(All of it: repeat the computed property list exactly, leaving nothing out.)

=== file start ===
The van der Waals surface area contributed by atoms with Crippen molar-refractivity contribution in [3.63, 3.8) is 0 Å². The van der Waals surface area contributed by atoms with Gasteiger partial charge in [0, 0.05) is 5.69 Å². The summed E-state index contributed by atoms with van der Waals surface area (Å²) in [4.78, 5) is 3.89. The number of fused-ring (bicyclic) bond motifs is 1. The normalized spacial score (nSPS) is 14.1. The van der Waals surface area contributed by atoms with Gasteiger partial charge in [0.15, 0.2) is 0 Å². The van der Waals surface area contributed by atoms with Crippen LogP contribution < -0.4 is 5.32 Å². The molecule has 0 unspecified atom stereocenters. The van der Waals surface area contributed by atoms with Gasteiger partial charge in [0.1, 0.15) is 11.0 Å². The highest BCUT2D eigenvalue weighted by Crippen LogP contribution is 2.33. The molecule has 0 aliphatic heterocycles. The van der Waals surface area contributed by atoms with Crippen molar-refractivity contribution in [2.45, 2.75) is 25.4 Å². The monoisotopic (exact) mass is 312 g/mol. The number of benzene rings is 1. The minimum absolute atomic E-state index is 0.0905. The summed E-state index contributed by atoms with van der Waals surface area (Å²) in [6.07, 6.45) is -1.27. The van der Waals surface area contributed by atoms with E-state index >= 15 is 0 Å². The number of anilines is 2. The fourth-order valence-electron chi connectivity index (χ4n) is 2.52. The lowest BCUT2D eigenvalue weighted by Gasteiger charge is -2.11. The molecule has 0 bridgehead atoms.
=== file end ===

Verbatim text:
The van der Waals surface area contributed by atoms with Crippen molar-refractivity contribution in [3.63, 3.8) is 0 Å². The van der Waals surface area contributed by atoms with Gasteiger partial charge in [0, 0.05) is 5.69 Å². The summed E-state index contributed by atoms with van der Waals surface area (Å²) in [4.78, 5) is 3.89. The number of fused-ring (bicyclic) bond motifs is 1. The normalized spacial score (nSPS) is 14.1. The van der Waals surface area contributed by atoms with Gasteiger partial charge in [0.15, 0.2) is 0 Å². The van der Waals surface area contributed by atoms with Crippen LogP contribution < -0.4 is 5.32 Å². The molecule has 0 unspecified atom stereocenters. The van der Waals surface area contributed by atoms with Gasteiger partial charge in [0.1, 0.15) is 11.0 Å². The highest BCUT2D eigenvalue weighted by Crippen LogP contribution is 2.33. The molecule has 0 aliphatic heterocycles. The van der Waals surface area contributed by atoms with Crippen molar-refractivity contribution in [2.45, 2.75) is 25.4 Å². The monoisotopic (exact) mass is 312 g/mol. The number of benzene rings is 1. The minimum absolute atomic E-state index is 0.0905. The summed E-state index contributed by atoms with van der Waals surface area (Å²) in [6.07, 6.45) is -1.27. The van der Waals surface area contributed by atoms with E-state index >= 15 is 0 Å². The number of anilines is 2. The fourth-order valence-electron chi connectivity index (χ4n) is 2.52. The lowest BCUT2D eigenvalue weighted by Gasteiger charge is -2.11. The molecule has 0 bridgehead atoms.